Supply and Demand: A Comparative Analysis of Journalistic and Consumer News Selections on nzherald.co.nz
Taking as its focus the website of the New Zealand Herald (nzherald.co.nz), this study examines the online news selections of journalists and consumers, explores the thematic nature of these selections and looks at the relationship between the two groups, as well as their news selections, in the online context. Its purpose is to explore the thematic preferences of both journalists and consumers while also comparing these preferences is order to establish the existence or non-existence of a ?news gap? in New Zealand ? that is, a significant gap between the thematic preferences of journalists and consumers. Its purpose is also to explore the relationship between these two groups in the online context, examining how they interact and how such interactions might shape news selection decisions. Further, this study considers the role of time and how news selections might shift over the course of a day
A comparative academic study of the news selections or preferences of journalists and consumers has not been conducted before in New Zealand. A combination of content and data analysis methodologies were employed in this study, which is rooted in a quantitative methodological approach. This study also employs theory from the field of political economy to inform its discussion of influences on news selection decisions. Thematic content analysis was used to explore the selection and placement of online news stories on the nzherald.co.nz homepage by Herald journalists, while data and thematic content analysis were used to examine the most popular stories clicked on by consumers on nzherald.co.nz.
An examination of these news selections revealed a focus on soft and non-public affairs news among both journalists and consumers. In this regard, there was only a narrow gap discovered between the preferences of each group ? selections were largely the same. Particular emphasis was placed on sports news by both groups, with stories from this topic making up the largest proportion of both journalistic and consumer news selections. News about politics and public affairs received only moderate attention from both groups. In comparing stories ranked highest on the nzherald.co.nz homepage with the stories most clicked-on by consumers, it was discovered there was a high degree of similarity between the specific news selections of each group. Story-for-story, 62.9% of the news selections of journalists and consumers paired up over the sample period, indicating a high level of agreement between the two groups. A correlation between the journalistic homepage rankings and consumer clicks was also discovered, pointing quantitatively to a relationship between the behaviours of the two groups. An examination of the news selections of journalists and consumers also showed that the thematic nature of selections shifted over time. It was found that the news selections of both groups became softer over the course of a day, with the small gap between selections narrowing over time.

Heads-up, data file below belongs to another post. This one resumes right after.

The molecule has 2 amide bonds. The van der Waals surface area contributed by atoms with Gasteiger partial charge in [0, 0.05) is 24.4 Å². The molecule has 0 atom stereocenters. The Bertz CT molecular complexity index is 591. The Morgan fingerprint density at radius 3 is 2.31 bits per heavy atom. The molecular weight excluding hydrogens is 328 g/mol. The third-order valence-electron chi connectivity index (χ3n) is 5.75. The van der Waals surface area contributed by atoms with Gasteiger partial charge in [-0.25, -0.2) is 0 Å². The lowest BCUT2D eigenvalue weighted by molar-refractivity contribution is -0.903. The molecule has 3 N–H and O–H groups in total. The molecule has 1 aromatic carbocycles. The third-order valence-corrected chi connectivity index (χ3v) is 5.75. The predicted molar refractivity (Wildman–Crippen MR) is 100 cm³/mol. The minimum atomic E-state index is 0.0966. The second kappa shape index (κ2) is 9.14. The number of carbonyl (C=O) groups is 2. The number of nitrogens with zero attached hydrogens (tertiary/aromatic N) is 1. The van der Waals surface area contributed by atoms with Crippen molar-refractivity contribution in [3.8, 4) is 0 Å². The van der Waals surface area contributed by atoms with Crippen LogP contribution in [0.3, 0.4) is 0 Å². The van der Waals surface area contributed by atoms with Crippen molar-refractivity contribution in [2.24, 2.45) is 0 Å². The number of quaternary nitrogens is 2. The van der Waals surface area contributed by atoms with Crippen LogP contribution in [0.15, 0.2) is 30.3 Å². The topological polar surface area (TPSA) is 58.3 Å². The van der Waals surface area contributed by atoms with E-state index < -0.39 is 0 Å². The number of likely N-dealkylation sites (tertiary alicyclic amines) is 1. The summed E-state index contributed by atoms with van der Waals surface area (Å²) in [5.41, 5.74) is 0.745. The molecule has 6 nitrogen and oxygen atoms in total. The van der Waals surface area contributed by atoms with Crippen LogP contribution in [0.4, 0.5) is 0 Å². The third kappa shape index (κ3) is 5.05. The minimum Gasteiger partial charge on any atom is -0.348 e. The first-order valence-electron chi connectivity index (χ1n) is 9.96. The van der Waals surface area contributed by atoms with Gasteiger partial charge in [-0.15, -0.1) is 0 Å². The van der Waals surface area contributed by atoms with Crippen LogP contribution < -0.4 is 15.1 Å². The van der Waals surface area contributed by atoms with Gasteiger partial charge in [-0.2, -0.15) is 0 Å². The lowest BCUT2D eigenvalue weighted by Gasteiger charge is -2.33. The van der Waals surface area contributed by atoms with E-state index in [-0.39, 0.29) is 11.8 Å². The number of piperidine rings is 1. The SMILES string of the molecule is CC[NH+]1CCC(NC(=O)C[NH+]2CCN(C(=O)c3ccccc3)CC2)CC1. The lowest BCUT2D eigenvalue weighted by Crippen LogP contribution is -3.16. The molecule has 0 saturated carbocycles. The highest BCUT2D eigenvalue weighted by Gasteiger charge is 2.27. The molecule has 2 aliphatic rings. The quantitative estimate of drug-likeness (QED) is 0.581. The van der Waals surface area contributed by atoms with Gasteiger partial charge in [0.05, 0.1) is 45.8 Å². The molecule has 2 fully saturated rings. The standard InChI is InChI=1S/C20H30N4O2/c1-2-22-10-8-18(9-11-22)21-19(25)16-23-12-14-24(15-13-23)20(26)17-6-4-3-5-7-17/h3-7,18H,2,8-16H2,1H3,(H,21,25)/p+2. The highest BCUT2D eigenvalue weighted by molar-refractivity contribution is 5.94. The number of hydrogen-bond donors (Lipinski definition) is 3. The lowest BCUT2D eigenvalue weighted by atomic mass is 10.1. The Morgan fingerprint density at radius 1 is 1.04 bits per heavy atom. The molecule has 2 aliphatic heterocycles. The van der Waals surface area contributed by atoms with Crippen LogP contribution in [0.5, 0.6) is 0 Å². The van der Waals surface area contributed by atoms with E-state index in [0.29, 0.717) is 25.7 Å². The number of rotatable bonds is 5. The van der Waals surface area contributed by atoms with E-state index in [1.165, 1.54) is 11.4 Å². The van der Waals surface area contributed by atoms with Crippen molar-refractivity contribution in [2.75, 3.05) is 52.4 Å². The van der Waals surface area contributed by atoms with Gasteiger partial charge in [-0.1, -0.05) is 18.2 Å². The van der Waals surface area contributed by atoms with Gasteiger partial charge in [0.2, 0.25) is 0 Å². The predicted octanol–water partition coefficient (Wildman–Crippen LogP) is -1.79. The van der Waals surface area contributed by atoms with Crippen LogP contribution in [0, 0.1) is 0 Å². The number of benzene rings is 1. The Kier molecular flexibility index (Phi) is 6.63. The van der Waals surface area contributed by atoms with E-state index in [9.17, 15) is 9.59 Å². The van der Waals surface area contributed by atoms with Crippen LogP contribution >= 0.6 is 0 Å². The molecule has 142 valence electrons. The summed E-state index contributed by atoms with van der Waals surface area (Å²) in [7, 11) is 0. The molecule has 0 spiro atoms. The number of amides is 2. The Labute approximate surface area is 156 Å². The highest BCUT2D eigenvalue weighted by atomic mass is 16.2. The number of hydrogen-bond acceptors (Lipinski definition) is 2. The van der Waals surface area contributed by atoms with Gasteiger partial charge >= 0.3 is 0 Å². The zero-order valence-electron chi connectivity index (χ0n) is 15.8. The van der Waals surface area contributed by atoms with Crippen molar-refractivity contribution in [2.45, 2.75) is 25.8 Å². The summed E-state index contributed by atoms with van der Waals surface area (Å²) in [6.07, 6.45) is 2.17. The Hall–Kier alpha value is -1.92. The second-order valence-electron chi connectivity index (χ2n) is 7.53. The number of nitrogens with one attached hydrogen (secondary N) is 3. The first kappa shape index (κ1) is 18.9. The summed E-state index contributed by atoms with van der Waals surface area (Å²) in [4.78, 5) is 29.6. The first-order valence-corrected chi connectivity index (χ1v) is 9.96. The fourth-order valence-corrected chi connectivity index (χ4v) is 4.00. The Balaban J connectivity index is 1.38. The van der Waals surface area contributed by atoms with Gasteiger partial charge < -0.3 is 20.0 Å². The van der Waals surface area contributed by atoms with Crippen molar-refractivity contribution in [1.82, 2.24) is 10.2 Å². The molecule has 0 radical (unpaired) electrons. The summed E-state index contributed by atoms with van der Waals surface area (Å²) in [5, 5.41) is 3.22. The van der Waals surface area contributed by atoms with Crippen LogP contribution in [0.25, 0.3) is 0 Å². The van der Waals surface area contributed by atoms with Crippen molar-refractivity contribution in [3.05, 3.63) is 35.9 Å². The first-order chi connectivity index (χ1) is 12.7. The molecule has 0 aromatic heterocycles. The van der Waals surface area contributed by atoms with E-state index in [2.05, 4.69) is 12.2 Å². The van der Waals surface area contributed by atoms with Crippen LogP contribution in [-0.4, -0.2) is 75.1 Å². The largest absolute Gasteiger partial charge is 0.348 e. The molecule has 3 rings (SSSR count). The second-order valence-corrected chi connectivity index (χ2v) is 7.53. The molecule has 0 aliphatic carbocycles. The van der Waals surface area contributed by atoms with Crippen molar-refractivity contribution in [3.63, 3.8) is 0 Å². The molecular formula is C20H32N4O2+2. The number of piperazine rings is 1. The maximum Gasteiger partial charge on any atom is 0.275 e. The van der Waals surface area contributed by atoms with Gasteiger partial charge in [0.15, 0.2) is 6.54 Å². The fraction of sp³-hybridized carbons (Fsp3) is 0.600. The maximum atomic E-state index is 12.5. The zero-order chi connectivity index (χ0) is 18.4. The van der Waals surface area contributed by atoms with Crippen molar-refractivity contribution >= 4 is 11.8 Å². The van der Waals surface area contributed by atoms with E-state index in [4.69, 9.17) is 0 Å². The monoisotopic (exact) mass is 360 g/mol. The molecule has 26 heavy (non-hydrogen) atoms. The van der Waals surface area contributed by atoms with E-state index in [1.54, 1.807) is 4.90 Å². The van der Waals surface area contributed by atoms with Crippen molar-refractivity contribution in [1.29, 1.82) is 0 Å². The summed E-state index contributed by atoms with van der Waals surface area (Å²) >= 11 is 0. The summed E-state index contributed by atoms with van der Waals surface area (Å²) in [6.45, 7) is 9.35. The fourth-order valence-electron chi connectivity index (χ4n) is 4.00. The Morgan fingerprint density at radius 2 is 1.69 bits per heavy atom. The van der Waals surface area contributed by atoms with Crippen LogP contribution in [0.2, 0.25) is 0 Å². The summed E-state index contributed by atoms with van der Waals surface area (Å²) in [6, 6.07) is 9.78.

The findings of this research have implications for gatekeeping and agenda-setting theory. Questions are raised regarding the quality of news and information circulating online. Noted also are issues surrounding journalistic and consumer behaviour and the impacts certain behaviours might have on the functioning of a robust, informed democracy in New Zealand.